September 15th, 2017

3 Steps for Using Tarot For Your Writing

Sierra Godfrey and Kasey Corbit 

I’ll be the first to admit that I’m not in any way spiritual or mystical. I’m also a pretty dedicated plotter, with some pantser allowances. But I’m always on the lookout for useful writing and plotting tools.

Then, one day last spring, I attended a writer’s retreat among the redwoods on the coast of California and with the ocean making gentle sounds far below. I learned of a new, intriguing tool: using tarot decks for writing.

Before that day, the sum total of my knowledge about the tarot equaled a pill bug’s. So when fellow writer and friend Kasey Corbit asked if we were interested in learning, I wasn’t all that excited. After all, isn’t tarot a bunch of mumbo jumbo?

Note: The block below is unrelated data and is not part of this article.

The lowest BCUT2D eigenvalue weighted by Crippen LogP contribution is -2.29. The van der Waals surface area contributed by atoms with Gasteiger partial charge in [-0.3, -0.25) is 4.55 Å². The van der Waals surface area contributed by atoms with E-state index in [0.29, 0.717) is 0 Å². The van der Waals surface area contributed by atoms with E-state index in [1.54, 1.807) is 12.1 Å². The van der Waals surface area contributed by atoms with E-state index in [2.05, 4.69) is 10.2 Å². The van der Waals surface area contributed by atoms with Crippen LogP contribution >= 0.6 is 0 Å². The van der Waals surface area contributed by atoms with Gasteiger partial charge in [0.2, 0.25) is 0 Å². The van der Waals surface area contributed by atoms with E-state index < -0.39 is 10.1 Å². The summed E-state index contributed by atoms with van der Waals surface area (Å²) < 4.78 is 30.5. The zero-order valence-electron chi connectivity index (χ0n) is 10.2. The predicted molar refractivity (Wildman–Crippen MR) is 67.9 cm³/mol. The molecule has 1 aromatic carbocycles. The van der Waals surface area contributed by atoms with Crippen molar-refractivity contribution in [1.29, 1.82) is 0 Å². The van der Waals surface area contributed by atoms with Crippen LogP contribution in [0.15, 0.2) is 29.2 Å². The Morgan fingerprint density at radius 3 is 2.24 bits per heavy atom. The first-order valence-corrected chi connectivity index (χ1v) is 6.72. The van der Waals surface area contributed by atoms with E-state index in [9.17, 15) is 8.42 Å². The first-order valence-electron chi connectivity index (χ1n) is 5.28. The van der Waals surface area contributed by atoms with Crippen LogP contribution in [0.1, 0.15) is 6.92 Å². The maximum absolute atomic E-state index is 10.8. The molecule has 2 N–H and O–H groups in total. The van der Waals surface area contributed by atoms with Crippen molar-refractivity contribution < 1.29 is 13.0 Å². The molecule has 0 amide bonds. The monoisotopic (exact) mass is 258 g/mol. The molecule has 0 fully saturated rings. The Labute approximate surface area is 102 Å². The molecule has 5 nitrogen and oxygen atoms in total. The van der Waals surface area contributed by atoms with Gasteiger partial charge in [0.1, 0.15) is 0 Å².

Then she brought out her cards and we began playing around.

It turns out that the tarot is not weird at all. It taps right into your intuition and connects to universal human experiences. Heavy on story and imagery, tarot is almost like it’s made for writers. Maybe we already know who our characters are, but sometimes pulling out the details requires a little work. The images on the cards can be prompts in themselves. All good, right? And it turns out, tarot as a writing tool is not new to writers. According to author Corrine Kenner, Stephen King and John Steinbeck use/used them!

That day of the retreat, I liked what I saw enough so that when I got home, I purchased my very first tarot deck (a particularly pretty deck called The Wild Unknown, listed below). I would describe myself as a casual user, but was interested in using it more. In writing this post, I really discovered more and I’m glad I did.

Are you interested? Good! Here is a 3-step primer on tarot for writers, with some added help from my friend Kasey:

  1. Get a deck.